[FONT=Liberation Serif, serif]Breton [/FONT][FONT=Liberation Serif, serif]gwrac’h [/FONT][FONT=Liberation Serif, serif]witch, old woman < > [/FONT][FONT=Liberation Serif, serif]vràsa [/FONT][FONT=Liberation Serif, serif]wrinkling, creasing[/FONT]
[FONT=Liberation Serif, serif]Irish [/FONT][FONT=Liberation Serif, serif]talamh < > [/FONT][FONT=Liberation Serif, serif]Serbo-Croat [/FONT][FONT=Liberation Serif, serif]tlo [/FONT][FONT=Liberation Serif, serif]soil, ground [/FONT]
[FONT=Liberation Serif, serif]Breton [/FONT][FONT=Liberation Serif, serif]gleup/skleup < > [/FONT][FONT=Liberation Serif, serif]Serbo-Croatian [/FONT][FONT=Liberation Serif, serif]glup[/FONT][FONT=Liberation Serif, serif],[/FONT][FONT=Liberation Serif, serif][/FONT][FONT=Liberation Serif, serif]Polish [/FONT][FONT=Liberation Serif, serif]g[/FONT][FONT=Liberation Serif, serif]ł[/FONT][FONT=Liberation Serif, serif]upi[/FONT][FONT=Liberation Serif, serif], Russian [/FONT][FONT=Liberation Serif, serif]glup’ij [/FONT][FONT=Liberation Serif, serif]dumb, stupid[/FONT]
[FONT=Liberation Serif, serif]Gaelic [/FONT][FONT=Liberation Serif, serif]olann[/FONT][FONT=Liberation Serif, serif], [/FONT][FONT=Liberation Serif, serif]Welsh [/FONT][FONT=Liberation Serif, serif]gwlan[/FONT][FONT=Liberation Serif, serif], Breton [/FONT][FONT=Liberation Serif, serif]gwlan/gloan[/FONT][FONT=Liberation Serif, serif],[/FONT][FONT=Liberation Serif, serif][/FONT][FONT=Liberation Serif, serif]Czech [/FONT][FONT=Liberation Serif, serif]vlna[/FONT][FONT=Liberation Serif, serif], [/FONT][FONT=Liberation Serif, serif]Serbo-Croatian [/FONT][FONT=Liberation Serif, serif]vuna[/FONT][FONT=Liberation Serif, serif], Bulgarian [/FONT][FONT=Liberation Serif, serif]v[/FONT][FONT=Liberation Serif, serif]ă[/FONT][FONT=Liberation Serif, serif]lna [/FONT][FONT=Liberation Serif, serif]wool[/FONT]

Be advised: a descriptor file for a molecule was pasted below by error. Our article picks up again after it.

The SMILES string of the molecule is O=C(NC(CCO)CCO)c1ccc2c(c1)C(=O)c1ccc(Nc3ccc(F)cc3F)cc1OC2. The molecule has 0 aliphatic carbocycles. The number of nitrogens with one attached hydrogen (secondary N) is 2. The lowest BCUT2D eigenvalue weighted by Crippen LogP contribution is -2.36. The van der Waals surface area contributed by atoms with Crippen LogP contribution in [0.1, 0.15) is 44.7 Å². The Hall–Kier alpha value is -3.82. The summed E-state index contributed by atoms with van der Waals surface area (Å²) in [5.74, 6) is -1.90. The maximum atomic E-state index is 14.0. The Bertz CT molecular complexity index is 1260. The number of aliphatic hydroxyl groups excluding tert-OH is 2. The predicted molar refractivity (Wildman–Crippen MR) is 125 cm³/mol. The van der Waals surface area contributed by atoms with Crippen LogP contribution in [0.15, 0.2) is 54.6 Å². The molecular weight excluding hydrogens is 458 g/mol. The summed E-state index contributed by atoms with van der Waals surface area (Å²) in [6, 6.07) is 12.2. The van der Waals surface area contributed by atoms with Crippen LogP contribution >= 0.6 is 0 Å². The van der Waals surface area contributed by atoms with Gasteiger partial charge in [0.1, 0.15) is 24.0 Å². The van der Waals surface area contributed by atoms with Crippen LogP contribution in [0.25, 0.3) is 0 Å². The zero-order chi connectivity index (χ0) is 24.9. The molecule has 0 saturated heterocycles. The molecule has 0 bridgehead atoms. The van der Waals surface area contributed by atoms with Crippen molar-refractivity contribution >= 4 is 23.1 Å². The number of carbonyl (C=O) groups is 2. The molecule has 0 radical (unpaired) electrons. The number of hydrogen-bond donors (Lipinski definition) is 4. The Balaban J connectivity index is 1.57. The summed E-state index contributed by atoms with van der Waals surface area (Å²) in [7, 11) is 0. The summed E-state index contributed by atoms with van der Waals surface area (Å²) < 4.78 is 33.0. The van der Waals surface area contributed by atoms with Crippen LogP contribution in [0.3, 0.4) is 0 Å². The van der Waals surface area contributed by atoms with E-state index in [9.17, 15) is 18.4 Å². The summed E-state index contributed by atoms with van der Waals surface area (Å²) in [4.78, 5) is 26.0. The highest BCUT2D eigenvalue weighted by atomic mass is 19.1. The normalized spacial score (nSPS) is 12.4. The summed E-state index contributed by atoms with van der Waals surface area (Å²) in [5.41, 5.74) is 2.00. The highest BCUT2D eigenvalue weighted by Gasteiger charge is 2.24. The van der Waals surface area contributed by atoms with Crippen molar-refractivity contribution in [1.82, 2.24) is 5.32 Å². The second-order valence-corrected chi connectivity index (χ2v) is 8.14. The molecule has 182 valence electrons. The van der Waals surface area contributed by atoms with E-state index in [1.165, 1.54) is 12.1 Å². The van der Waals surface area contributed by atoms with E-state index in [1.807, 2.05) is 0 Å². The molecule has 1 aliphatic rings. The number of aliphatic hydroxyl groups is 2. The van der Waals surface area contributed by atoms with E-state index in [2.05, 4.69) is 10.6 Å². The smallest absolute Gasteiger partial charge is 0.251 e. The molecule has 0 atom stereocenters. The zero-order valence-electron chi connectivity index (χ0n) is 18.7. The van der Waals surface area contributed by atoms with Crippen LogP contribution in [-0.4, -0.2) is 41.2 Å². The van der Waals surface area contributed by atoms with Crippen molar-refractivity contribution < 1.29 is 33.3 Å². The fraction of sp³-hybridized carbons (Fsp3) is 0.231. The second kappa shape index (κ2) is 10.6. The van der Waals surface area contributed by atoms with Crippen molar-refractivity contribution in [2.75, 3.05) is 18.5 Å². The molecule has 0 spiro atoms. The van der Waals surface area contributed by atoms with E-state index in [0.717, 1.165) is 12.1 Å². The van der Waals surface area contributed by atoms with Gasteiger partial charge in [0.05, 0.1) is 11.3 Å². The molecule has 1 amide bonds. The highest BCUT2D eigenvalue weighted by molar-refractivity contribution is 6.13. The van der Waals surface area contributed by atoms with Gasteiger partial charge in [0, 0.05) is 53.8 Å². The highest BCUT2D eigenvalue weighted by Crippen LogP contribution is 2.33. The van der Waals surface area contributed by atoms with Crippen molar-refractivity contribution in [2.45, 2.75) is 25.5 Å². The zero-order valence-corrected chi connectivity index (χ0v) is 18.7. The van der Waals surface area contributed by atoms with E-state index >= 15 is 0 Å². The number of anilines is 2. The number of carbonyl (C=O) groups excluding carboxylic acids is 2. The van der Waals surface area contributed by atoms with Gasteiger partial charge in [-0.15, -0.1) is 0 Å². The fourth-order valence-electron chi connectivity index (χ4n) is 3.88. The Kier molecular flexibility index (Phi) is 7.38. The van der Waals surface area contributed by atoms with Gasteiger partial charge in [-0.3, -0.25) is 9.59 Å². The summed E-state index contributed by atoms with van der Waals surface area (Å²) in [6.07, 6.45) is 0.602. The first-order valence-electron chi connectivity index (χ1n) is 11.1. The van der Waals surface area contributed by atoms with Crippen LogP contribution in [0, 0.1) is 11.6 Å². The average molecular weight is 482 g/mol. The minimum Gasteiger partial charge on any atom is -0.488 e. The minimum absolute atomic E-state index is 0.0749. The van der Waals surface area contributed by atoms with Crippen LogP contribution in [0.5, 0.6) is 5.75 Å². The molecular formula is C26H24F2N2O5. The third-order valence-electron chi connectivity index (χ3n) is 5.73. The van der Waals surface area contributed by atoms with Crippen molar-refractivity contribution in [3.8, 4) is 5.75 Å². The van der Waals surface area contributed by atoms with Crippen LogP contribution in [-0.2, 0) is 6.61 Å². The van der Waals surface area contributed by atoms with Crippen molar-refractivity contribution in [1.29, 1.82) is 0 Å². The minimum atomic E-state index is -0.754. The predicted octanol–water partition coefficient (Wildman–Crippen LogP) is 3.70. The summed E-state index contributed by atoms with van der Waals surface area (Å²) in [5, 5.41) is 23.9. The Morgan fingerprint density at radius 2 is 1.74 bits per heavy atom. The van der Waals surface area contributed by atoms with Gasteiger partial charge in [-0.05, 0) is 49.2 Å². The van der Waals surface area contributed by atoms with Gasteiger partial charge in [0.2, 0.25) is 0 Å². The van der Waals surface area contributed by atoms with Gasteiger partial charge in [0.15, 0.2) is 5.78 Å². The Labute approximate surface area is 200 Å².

[FONT=Liberation Serif, serif]& : it seems Slavs have more than a term for ‘wool’ ; detailed sorts or diverse origin ?[/FONT]
[FONT=Liberation Serif, serif]? Welsh bri prestige, Breton bri prestige, esteem, respect + Welsh bre, Breton brelow mountain, hill < > Serbo-Croatian breg hill < >Bulgarian brjag coast, strand, bank, Polish brzeg coast, strand (cf German berg)[/FONT]
[FONT=Liberation Serif, serif]Welsh dôl meadow, dale, Breton dol low ground, river curve < > Bulgariandol, Serbo-Croatian dô, dolina dale, valley, Russian dolina, Polish dolina, Czech ùdol[FONT=Liberation Serif, serif]í[/FONT][FONT=Liberation Serif, serif], cf English [/FONT][FONT=Liberation Serif, serif]dale[/FONT][FONT=Liberation Serif, serif], German [/FONT][FONT=Liberation Serif, serif]tal[/FONT][/FONT]